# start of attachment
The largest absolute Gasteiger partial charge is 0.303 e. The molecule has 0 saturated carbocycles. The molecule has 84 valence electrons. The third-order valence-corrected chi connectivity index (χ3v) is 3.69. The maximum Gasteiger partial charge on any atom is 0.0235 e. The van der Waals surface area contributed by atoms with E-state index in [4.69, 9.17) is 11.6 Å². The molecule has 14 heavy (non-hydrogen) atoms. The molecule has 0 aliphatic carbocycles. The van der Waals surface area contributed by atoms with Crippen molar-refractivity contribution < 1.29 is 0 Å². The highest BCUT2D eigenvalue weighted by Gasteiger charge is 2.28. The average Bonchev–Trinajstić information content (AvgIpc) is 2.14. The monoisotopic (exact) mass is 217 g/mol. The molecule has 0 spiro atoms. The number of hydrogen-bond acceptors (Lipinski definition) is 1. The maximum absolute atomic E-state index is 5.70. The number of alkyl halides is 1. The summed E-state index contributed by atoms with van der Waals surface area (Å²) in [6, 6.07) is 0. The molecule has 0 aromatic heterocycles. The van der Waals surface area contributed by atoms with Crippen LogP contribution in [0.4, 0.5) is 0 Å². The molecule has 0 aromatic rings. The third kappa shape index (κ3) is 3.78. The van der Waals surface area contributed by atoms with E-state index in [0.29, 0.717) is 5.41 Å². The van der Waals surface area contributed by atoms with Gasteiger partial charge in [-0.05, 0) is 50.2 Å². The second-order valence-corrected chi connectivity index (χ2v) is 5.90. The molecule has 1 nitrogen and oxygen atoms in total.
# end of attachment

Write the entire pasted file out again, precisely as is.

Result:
The largest absolute Gasteiger partial charge is 0.303 e. The molecule has 0 saturated carbocycles. The molecule has 84 valence electrons. The third-order valence-corrected chi connectivity index (χ3v) is 3.69. The maximum Gasteiger partial charge on any atom is 0.0235 e. The van der Waals surface area contributed by atoms with E-state index in [4.69, 9.17) is 11.6 Å². The molecule has 14 heavy (non-hydrogen) atoms. The molecule has 0 aliphatic carbocycles. The van der Waals surface area contributed by atoms with Crippen molar-refractivity contribution < 1.29 is 0 Å². The highest BCUT2D eigenvalue weighted by Gasteiger charge is 2.28. The average Bonchev–Trinajstić information content (AvgIpc) is 2.14. The monoisotopic (exact) mass is 217 g/mol. The molecule has 0 spiro atoms. The number of hydrogen-bond acceptors (Lipinski definition) is 1. The maximum absolute atomic E-state index is 5.70. The number of alkyl halides is 1. The summed E-state index contributed by atoms with van der Waals surface area (Å²) in [6, 6.07) is 0. The molecule has 0 aromatic heterocycles. The van der Waals surface area contributed by atoms with Crippen LogP contribution in [0.4, 0.5) is 0 Å². The molecule has 0 aromatic rings. The third kappa shape index (κ3) is 3.78. The van der Waals surface area contributed by atoms with E-state index in [0.29, 0.717) is 5.41 Å². The van der Waals surface area contributed by atoms with Gasteiger partial charge in [-0.05, 0) is 50.2 Å². The second-order valence-corrected chi connectivity index (χ2v) is 5.90. The molecule has 1 nitrogen and oxygen atoms in total.